“Now a woman, of the wives of the disciples of the prophets, cried out to Elisha, saying, ‘Your servant, my husband, has died, and you know that your servant did fear the Lord; and the creditor has come to take my two children for himself as slaves (Kings II 4:1).'” So the woman’s husband was in debt, and now her children are potentially up for grabs. Elisha wants to help, so he asks her about her possessions. The woman is deeply impoverished, and all that she owns is a jug of oil. Elisha tells her to borrow as many vessels as she can from her friends and neighbors, and then to pour oil into all of the vessels until there aren’t anymore. She obeys, and the oil lasts enough to fill every vessel. “And she came and told the man of God, and he said, ‘Go sell the oil and pay your debt; and you and your sons will live with the remainder (Kings II 4:7).'” Elisha has saved the woman and her children, and she is able to pay the debts of her late husband. Finally, a successful, happy story!
Now, there’s a second woman. Elisha is in Shunem, and there’s a woman there who feeds him every day that he’s in town. The woman tells her husband about him, and the two of them seem to concoct a plan to trap Elisha in their house. Not in a sinister way, I don’t think, but so that he’ll have a place to rest there. He does, and then he asks the woman what she wants from him. It turns out that she’s barren, as is the plight of so many biblical women. “And he said, ‘At this time next year, when you will be alive like now, you will be embracing a son.’ And she said, ‘No, my lord, O man of God, do not fail your maidservant (Kings II 4:16).'” Like other biblical women who are promised a miracle baby, she’s hesitant to believe it, but her dream comes true. She has a baby, and he grows up. But then one day, he suddenly dies. His mother decides to go seek out Elisha. She’s justifiably bitter and angry, but she gets a second miracle. Elisha comes home with her, and brings her son back to life. I honestly never heard this story before. Why don’t we talk more about there apparently having been a resurrection in the Jewish tradition? That’s an amazing story, and I feel like it should be more widely shared. My guess is that it fell out of focus with the rise of Christianity, and there not wanting to be even an implicit acceptance of the concept.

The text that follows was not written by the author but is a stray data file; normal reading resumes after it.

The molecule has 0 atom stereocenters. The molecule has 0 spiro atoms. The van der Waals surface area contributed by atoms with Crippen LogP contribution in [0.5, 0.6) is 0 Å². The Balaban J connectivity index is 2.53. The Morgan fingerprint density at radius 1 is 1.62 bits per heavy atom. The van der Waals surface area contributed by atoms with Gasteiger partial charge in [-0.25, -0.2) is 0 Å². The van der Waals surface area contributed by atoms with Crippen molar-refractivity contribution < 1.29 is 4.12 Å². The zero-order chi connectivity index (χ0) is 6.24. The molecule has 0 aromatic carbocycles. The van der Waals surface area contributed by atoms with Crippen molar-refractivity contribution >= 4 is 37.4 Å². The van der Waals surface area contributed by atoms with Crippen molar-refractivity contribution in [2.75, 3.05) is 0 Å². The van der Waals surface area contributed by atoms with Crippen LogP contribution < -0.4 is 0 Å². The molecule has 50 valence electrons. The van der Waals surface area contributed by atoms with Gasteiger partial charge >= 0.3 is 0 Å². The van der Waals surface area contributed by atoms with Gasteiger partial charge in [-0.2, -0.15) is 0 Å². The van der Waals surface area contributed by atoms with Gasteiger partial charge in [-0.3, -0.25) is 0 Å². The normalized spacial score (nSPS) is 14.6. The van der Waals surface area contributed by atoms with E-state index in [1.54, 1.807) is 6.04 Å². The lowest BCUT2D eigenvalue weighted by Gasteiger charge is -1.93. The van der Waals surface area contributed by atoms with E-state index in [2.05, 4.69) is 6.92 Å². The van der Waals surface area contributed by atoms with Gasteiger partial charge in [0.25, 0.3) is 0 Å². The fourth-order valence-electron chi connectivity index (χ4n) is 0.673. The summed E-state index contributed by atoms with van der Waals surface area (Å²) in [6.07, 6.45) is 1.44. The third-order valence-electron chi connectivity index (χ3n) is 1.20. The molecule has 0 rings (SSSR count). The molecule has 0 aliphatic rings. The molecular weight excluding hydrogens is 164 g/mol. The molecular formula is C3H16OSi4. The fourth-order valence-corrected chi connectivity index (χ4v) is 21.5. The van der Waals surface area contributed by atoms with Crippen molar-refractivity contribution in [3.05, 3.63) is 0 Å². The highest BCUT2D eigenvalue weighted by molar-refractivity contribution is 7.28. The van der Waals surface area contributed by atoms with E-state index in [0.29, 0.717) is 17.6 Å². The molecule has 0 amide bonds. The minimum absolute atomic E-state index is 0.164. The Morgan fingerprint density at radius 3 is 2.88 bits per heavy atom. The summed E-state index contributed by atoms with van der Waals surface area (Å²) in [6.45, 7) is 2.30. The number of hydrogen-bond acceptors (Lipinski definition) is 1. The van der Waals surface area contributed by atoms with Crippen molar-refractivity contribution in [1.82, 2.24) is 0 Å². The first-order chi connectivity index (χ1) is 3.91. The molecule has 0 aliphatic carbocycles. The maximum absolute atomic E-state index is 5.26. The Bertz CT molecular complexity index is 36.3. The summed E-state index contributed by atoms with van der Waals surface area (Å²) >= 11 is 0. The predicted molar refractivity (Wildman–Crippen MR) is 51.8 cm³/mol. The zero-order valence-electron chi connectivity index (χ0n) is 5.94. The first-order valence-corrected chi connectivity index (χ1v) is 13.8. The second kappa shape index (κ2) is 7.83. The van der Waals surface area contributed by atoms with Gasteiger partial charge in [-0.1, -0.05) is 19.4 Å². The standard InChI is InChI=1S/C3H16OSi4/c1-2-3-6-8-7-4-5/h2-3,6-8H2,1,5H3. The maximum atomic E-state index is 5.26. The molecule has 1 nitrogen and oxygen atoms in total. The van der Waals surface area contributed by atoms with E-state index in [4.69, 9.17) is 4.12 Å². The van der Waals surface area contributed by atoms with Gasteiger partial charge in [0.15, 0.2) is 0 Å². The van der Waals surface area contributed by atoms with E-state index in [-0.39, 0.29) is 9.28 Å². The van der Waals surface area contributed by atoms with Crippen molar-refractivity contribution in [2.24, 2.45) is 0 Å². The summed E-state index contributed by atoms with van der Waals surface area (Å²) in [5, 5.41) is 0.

Elisha is clearly a badass prophet. Next, he saves the people during famine. His miracles are amazing, and I’m left wondering why Elijah is the prophet we all know about, while Elisha is more minor, at least in my mind. He’s obviously powerful and did amazing things, so why is he not more central to the tradition?